Immaculately coiffed women in flirty ‘50s frocks wave their handsome husbands goodbye as the men drive off to work in their color-coordinated cars. The women then retreat back to their stylish and spacious show homes with a skip and a song to clean and cook, or sometimes they meet the other gals to shop or lounge by the pool in the sun. It’s heaven. It’s utopia. It’s obviously not real.
Olivia Wilde’s sophomore effort as director, after her confident and joyful debut Booksmart, veers into mystery terrority. If you think you can guess where the story is going, well… you probably can but that doesn’t stop you from enjoying the ride.
Florence Pugh is gorgeous and captivating as Alice, young wife to Harry Styles’ Jack. The two are wildly in love and spend what time Jack isn’t at work making out and partying with the neighbors Bunny (played by Wilde) and Dean (Nick Kroll). The men work for the mysterious Victory HQ up in the mountains that surround this entirely secluded community. Trams run the women about town while their men work. Everything they could ever possibly need is provided for them. The only rule is they must never go to HQ, and none of the women know exactly what it is their husbands actually do.
Pastel perfection is intercut with nightmarish images, frenzied dancers, spots of blood, and a particular song as Alice starts to get the sense that something isn’t quite right. But it’s not until she witnesses a plane crash out by HQ and goes to investigate that things become truly messed up in her head.
Wilde is clearly stretching her legs with this ambitious feature which runs at just over two hours. That turns out to be a blessing and a curse. On the one hand the film looks great. Whether we are in the paradise of the town or the hellscape of Alice’s mind, imagery is distinctive and evocative. And while some of the plot beats are easy to predict, the slow build to the various reveals are tense and tantalizing. On the other hand, it’s all too much at times, and some of Wilde’s “darlings” really needed to be killed. Many standout scenes, including some that appear in the trailer, are purely atmospheric but there are only so many times you need to be shown a set-piece indicating “Alice feels trapped” before the point becomes labored. Pugh gives it her all though in a performance that demands physical and emotional heavy-lifting.
Unfortunately opposite her, Harry Styles gets a bit drowned out. While he was surprisingly good in Christopher Nolan’s Dunkirk as a supporting character, here he’s demanded to carry a leading role that has multiple layers that shift as the plot unfolds. It doesn’t quite work. He isn’t awful but he and Pugh are not on the same playing field, so there’s a certain emotional weight that’s lost. It’s perhaps telling that he only truly shines in a sequence at a party in a fancy club where he is brought up on stage to perform an increasingly frenzied dance. His physicality here, and Pugh’s reaction to it, speak volumes. Unfortunately, the rest of the time he’s just a bit flat.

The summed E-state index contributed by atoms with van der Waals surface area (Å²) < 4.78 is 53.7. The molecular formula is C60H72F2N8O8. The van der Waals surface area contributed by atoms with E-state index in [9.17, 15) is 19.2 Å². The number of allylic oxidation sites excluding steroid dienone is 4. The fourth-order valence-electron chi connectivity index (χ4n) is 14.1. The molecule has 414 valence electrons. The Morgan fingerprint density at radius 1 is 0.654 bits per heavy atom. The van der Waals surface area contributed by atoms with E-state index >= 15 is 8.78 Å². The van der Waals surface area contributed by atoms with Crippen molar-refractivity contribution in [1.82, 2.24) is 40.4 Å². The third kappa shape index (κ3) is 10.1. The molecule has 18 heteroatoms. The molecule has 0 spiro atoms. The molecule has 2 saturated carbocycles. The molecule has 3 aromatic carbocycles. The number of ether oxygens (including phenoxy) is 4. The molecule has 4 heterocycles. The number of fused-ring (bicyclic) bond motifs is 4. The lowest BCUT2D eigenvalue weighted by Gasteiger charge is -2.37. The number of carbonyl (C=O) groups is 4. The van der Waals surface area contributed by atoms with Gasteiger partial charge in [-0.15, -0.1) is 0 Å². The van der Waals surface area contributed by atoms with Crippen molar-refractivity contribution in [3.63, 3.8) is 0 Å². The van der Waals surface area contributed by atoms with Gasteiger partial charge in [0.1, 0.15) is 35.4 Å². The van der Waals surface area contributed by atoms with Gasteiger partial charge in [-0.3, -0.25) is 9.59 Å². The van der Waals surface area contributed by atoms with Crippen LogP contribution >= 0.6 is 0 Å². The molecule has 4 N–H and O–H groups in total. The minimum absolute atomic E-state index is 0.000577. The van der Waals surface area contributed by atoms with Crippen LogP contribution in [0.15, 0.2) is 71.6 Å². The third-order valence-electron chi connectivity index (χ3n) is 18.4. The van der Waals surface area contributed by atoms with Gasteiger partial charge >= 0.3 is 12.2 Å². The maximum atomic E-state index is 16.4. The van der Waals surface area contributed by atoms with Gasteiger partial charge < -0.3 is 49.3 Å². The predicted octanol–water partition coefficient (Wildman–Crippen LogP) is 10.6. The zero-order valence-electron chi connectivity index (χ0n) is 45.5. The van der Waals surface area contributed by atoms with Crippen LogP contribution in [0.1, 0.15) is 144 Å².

Their lack of connection is never more apparent than when Pugh is performing opposite Chris Pine, however, who plays the creepy/charismatic head of Victory, Frank. He’s a charlatan, a cult leader, a rallyer of men; he’s a terrifying ball of damaging discourse wrapped in a palatable coating that the husbands of the town are desperate to digest. By his side is Gemma Chan’s Shelley, the archetype of feminine perfection. Chan is in serious danger of getting typecast but it’s undeniable she plays the part to a tee: softly spoken, stunning in an otherworldly way (after her turn in the show Humans we’re still a tiny bit suspicious that she might actually be a robot), and the most gracious and demure of partners, supporting her husband’s mission to the last.
The men all want to be Frank, or please Frank, or just get caught in the sunshine of his gaze. But Alice isn’t so sure.
A face off between the two at a dinner party is one of the best moments of the movie as the two fizz and flex, and Alice eventually flounders. This scene alone has as much to say about the patriarchy as any number of shots of Pugh wrapping her head in clingfilm, and Pine is wonderful.
That’s the slightly frustrating thing about Don’t Worry Darling: the movie has some very interesting things to say about modern masculinity and femininity, love, status, and the world as it is now. But unfortunately because of a rather bottom-heavy plot (there are a whole bunch of twists that come thick and fast in the final act) and because of the film’s conspicuous similarity to a handful of other things, those interesting points of discussion get a bit lost.
Updating a classic for 2022 sensibilities isn’t a crime however, and even if Don’t Worry Darling does feel a bit familiar, the worldbuilding is such that it’s still an interesting place to spend time. More a partially successful curio than a storming second film, we’re still stoked to see what leaps into the unknown Wilde will take next.